By Folasade Akpan
The IMF Executive Board has backed the proposal for a new general Special Drawing Rights (SDR) allocation equivalent to 650 billion dollars to address reserves during the COVID-19 crisis.
Ms Kristalina Georgieva, the Managing Director of the International Monetary Fund (IMF) said this in a statement on Friday in Washington DC on the board’s decision to support the general allocation of SDRs.
Alluding to the SDR as the largest allocation in the IMF’s history, Georgieva said that the fund was to address the long term global needs for reserves during the worst crisis since the Great Depression.
“I will now present the new SDR allocation proposal to the IMF’s Board of Governors for their consideration and approval. If approved, we expect the SDR allocation to be completed by the end of August.
“This is a shot in the arm for the world as the SDR allocation will boost the liquidity and reserves of all our member countries, build confidence and foster the resilience and stability of the global economy.
“In 2009, an SDR allocation contributed significantly to recovery from the global financial crisis and I am confident that this new allocation will have a similar benefit now.”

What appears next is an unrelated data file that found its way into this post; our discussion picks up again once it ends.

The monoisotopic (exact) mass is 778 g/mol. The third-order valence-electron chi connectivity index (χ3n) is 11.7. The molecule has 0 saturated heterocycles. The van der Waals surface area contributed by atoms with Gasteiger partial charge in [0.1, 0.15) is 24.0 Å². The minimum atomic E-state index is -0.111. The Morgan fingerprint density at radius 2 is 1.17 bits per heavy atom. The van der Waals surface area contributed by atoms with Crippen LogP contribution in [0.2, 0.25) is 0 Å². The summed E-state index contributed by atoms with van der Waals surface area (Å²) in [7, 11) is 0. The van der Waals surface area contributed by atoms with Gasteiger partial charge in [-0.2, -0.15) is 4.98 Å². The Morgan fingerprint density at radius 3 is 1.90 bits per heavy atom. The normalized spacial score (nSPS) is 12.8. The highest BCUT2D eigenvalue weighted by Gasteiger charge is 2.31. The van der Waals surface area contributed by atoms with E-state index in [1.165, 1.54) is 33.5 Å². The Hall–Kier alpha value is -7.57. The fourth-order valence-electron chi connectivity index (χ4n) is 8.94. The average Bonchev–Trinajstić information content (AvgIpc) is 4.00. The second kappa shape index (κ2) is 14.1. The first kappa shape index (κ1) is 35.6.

According to Georgieva, the SDR allocation will help every IMF member country, particularly vulnerable countries and strengthen their response to the COVID-19 crisis.
She said that the fund would maintain active engagement with its membership in the months ahead to identify viable options for voluntary channeling of SDRs from wealthier members to support its poorer and more vulnerable countries.
According to her, this is with a view to help their pandemic recovery and achieve resilient and sustainable growth, which will also help boost global economic recovery.
The News Agency of Nigeria (NAN) reports that the SDR is an international reserve asset created by the IMF to supplement the official reserves of its member countries.
The SDR is not a currency but a potential claim on the freely usable currencies of IMF members and as such could provide a country with liquidity.
The SDR is defined by a basket of currencies such as the U.S. dollar, Euro, Chinese Yuan, Japanese Yen and the British Pound. (NAN)